Jean-Michel Jarre Equinoxe

It was panned by the British musical press on its release in 1978, yet this shiny synth classic would not only peak at No 11 in the UK charts but see Jean-Michel Jarre break all records with a live performance of the album drawing a crowd of one million

Although there were many pioneers of electronic music, there's no doubting that Jean-Michel Jarre's 1976 album, Oxygene, was the first encounter with fully synthesised and sequenced music for millions of listeners across the globe.

Having scored gold and platinum sales with Oxygene in several territories, Jarre then had to deliver a convincing follow-up album which would, hopefully, achieve even greater success. And with Equinoxe, he did exactly that.


At the time of Oxygene, the British public knew Jarre little more than as a handsome Frenchman – he was not yet even married to actress Charlotte Rampling. Virtually none of his new fans knew that Oxygene was actually his third album, or that he'd already carved out a respectable career composing soundtracks and writing lyrics for a number of French pop artists. What's more, his father was Maurice Jarre, the revered composer of film scores.

Family Affair
Oxygene had been a huge leap forward for Jean-Michel, not just in terms of sales, but because it sounded radically different from any of his previous albums, and also dramatically different from albums by contemporaries such as Tangerine Dream or Vangelis. Much of this change had come about because, halfway through making it, Jarre had begun a collaboration with Michel Geiss, an electronic innovator and instrument designer.


Geiss had helped Jarre get to grips with the ARP 2600, the era's most user-friendly keyboard-operated audio synthesiser, and when they started work on Equinoxe in January 1978, their relationship blossomed. 'I remember those years as a fantastic musical and creative experience, and I enjoyed very much working with Jean-Michel,' Geiss has said. 'It was even more than a full-time collaboration, as I was even sharing a good part of his family life.'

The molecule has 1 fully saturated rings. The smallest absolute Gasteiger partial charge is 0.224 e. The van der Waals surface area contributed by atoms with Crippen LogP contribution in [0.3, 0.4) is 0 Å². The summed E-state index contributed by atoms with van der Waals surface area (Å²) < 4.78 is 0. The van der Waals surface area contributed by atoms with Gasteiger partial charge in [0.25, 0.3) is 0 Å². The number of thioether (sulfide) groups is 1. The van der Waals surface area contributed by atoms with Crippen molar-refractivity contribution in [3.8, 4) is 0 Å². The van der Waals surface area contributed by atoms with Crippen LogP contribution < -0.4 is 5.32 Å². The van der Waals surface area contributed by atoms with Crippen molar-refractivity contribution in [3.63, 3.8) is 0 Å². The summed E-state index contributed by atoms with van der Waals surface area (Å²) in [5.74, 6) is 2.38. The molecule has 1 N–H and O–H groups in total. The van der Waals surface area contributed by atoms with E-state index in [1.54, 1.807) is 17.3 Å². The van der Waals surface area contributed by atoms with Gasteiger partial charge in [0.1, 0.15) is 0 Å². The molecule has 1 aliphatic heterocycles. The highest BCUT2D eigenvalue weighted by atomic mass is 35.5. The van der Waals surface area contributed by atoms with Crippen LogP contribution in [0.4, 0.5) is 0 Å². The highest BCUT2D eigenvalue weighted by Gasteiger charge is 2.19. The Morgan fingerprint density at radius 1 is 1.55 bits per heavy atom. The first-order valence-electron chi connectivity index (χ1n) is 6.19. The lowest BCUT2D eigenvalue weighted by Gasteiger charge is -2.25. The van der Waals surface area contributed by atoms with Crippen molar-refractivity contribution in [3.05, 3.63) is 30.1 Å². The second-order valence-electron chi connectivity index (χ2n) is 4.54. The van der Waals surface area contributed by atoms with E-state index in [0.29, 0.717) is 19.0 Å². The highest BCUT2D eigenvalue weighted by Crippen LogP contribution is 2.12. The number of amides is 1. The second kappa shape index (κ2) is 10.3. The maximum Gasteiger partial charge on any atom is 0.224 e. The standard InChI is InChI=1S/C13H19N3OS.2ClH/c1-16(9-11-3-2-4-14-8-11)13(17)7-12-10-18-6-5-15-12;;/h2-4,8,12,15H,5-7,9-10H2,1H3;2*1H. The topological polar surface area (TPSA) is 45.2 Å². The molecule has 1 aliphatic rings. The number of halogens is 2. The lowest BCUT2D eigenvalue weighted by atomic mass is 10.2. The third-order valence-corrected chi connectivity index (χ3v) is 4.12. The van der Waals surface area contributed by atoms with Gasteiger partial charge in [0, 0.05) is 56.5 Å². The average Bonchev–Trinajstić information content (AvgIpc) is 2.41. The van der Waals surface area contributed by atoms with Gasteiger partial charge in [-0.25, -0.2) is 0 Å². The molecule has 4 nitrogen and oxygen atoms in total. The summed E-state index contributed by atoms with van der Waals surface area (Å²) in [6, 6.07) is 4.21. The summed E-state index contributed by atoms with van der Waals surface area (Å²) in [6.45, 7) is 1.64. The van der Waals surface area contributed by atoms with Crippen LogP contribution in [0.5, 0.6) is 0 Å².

Machine Head
Working in Jarre's home studio, a narrow, converted dining room in a flat just off the Champs-Élysées in the heart of Paris, the pair spent much of their time searching for new sounds. Jarre often turned to Geiss to help him realise what he was hearing in his head. 'I am a composer, not an engineer,' he explained in 1979, 'but I do work with an engineer. He is working on creating a special range of instruments. The 20th century needs to come up with new instruments, just as craftsmen did in the 17th century with the guitar and violin. The instruments we use today, are just electrified versions of old instruments.'


Jarre had always maintained that while it was an instrumental suite, Oxygene did not have any story or concept behind it. With Equinoxe, however, he revealed that he had a definite story in mind, which involved a representation of a day in the life of one individual, from waking in the morning to falling asleep again at night.

Track And Field
Although the music itself suggests different moods and atmospheres from that day, Jarre's use of sound effects – the thunderstorm in 'Equinoxe 5', the street band in 'Equinoxe 8' – enormously enhances the images that appear in the mind's eye while listening. It's worth noting that Michel Geiss designed those rain and thunder sounds with Jarre, and we know that on subsequent albums, Geiss went on field trips to collect sound effects, notably the train recordings on Magnetic Fields from 1981.


If Jarre's melodies and rhythms must take most of the credit for why Equinoxe works so beautifully as ambient trance, as bouncy pop instrumentals and as dance music, the composer himself never forgets that his machinery also plays a major role. 'Take albums such as Oxygene and Equinoxe, the analogue delay coming from two Revox B77 tape recorders is probably making almost 50% of the sound of these albums.'